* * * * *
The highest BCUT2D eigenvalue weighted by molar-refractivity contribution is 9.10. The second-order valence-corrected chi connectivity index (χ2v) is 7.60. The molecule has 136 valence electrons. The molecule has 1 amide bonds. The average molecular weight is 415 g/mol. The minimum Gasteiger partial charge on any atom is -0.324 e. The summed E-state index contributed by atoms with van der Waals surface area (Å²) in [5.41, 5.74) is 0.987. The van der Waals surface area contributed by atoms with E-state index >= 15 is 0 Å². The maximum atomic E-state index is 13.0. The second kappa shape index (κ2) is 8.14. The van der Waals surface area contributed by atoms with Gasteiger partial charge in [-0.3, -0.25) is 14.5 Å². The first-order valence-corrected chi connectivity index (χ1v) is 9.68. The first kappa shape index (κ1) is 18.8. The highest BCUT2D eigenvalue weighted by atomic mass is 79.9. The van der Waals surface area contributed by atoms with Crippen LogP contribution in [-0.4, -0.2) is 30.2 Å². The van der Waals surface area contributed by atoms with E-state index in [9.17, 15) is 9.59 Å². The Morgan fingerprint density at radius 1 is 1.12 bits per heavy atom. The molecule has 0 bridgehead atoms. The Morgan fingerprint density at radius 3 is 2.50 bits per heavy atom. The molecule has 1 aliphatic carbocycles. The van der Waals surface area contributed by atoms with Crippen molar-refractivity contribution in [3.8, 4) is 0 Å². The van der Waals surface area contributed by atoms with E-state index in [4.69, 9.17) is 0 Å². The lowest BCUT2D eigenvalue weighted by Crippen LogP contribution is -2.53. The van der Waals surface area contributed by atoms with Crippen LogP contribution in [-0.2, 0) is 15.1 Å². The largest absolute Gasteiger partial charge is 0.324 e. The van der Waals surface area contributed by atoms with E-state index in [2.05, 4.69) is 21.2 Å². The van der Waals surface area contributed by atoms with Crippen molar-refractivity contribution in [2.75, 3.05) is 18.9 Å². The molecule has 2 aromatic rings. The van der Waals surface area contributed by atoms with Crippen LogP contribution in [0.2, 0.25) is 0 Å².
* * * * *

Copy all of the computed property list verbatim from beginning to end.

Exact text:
The highest BCUT2D eigenvalue weighted by molar-refractivity contribution is 9.10. The second-order valence-corrected chi connectivity index (χ2v) is 7.60. The molecule has 136 valence electrons. The molecule has 1 amide bonds. The average molecular weight is 415 g/mol. The minimum Gasteiger partial charge on any atom is -0.324 e. The summed E-state index contributed by atoms with van der Waals surface area (Å²) in [5.41, 5.74) is 0.987. The van der Waals surface area contributed by atoms with E-state index >= 15 is 0 Å². The maximum atomic E-state index is 13.0. The second kappa shape index (κ2) is 8.14. The van der Waals surface area contributed by atoms with Gasteiger partial charge in [-0.3, -0.25) is 14.5 Å². The first-order valence-corrected chi connectivity index (χ1v) is 9.68. The first kappa shape index (κ1) is 18.8. The highest BCUT2D eigenvalue weighted by atomic mass is 79.9. The van der Waals surface area contributed by atoms with Crippen LogP contribution in [-0.4, -0.2) is 30.2 Å². The van der Waals surface area contributed by atoms with E-state index in [9.17, 15) is 9.59 Å². The Morgan fingerprint density at radius 1 is 1.12 bits per heavy atom. The molecule has 0 bridgehead atoms. The Morgan fingerprint density at radius 3 is 2.50 bits per heavy atom. The molecule has 1 aliphatic carbocycles. The van der Waals surface area contributed by atoms with Crippen molar-refractivity contribution in [3.8, 4) is 0 Å². The van der Waals surface area contributed by atoms with E-state index in [4.69, 9.17) is 0 Å². The lowest BCUT2D eigenvalue weighted by Crippen LogP contribution is -2.53. The van der Waals surface area contributed by atoms with Crippen LogP contribution in [-0.2, 0) is 15.1 Å². The largest absolute Gasteiger partial charge is 0.324 e. The van der Waals surface area contributed by atoms with E-state index in [2.05, 4.69) is 21.2 Å². The van der Waals surface area contributed by atoms with Crippen molar-refractivity contribution in [2.75, 3.05) is 18.9 Å². The molecule has 2 aromatic rings. The van der Waals surface area contributed by atoms with Crippen LogP contribution in [0.2, 0.25) is 0 Å².